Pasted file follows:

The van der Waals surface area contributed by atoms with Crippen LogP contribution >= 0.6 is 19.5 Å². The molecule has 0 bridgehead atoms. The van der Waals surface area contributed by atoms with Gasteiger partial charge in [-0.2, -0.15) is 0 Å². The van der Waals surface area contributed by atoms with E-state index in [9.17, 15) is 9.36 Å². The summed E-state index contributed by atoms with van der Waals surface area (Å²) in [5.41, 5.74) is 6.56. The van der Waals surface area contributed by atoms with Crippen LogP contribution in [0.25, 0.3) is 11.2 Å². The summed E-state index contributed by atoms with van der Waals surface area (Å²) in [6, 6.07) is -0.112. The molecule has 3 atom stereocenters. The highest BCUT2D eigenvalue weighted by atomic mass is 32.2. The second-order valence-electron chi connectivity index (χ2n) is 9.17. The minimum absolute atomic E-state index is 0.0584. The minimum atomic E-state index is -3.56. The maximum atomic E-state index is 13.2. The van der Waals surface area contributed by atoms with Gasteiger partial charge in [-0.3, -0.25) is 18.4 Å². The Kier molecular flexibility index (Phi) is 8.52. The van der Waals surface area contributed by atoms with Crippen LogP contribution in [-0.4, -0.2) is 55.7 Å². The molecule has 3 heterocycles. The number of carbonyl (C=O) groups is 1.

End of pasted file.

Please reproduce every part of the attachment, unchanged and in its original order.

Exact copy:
The van der Waals surface area contributed by atoms with Crippen LogP contribution >= 0.6 is 19.5 Å². The molecule has 0 bridgehead atoms. The van der Waals surface area contributed by atoms with Gasteiger partial charge in [-0.2, -0.15) is 0 Å². The van der Waals surface area contributed by atoms with E-state index in [9.17, 15) is 9.36 Å². The summed E-state index contributed by atoms with van der Waals surface area (Å²) in [5.41, 5.74) is 6.56. The van der Waals surface area contributed by atoms with Crippen LogP contribution in [0.25, 0.3) is 11.2 Å². The summed E-state index contributed by atoms with van der Waals surface area (Å²) in [6, 6.07) is -0.112. The molecule has 3 atom stereocenters. The highest BCUT2D eigenvalue weighted by atomic mass is 32.2. The second-order valence-electron chi connectivity index (χ2n) is 9.17. The minimum absolute atomic E-state index is 0.0584. The minimum atomic E-state index is -3.56. The maximum atomic E-state index is 13.2. The van der Waals surface area contributed by atoms with Gasteiger partial charge in [-0.3, -0.25) is 18.4 Å². The Kier molecular flexibility index (Phi) is 8.52. The van der Waals surface area contributed by atoms with Crippen LogP contribution in [-0.4, -0.2) is 55.7 Å². The molecule has 3 heterocycles. The number of carbonyl (C=O) groups is 1.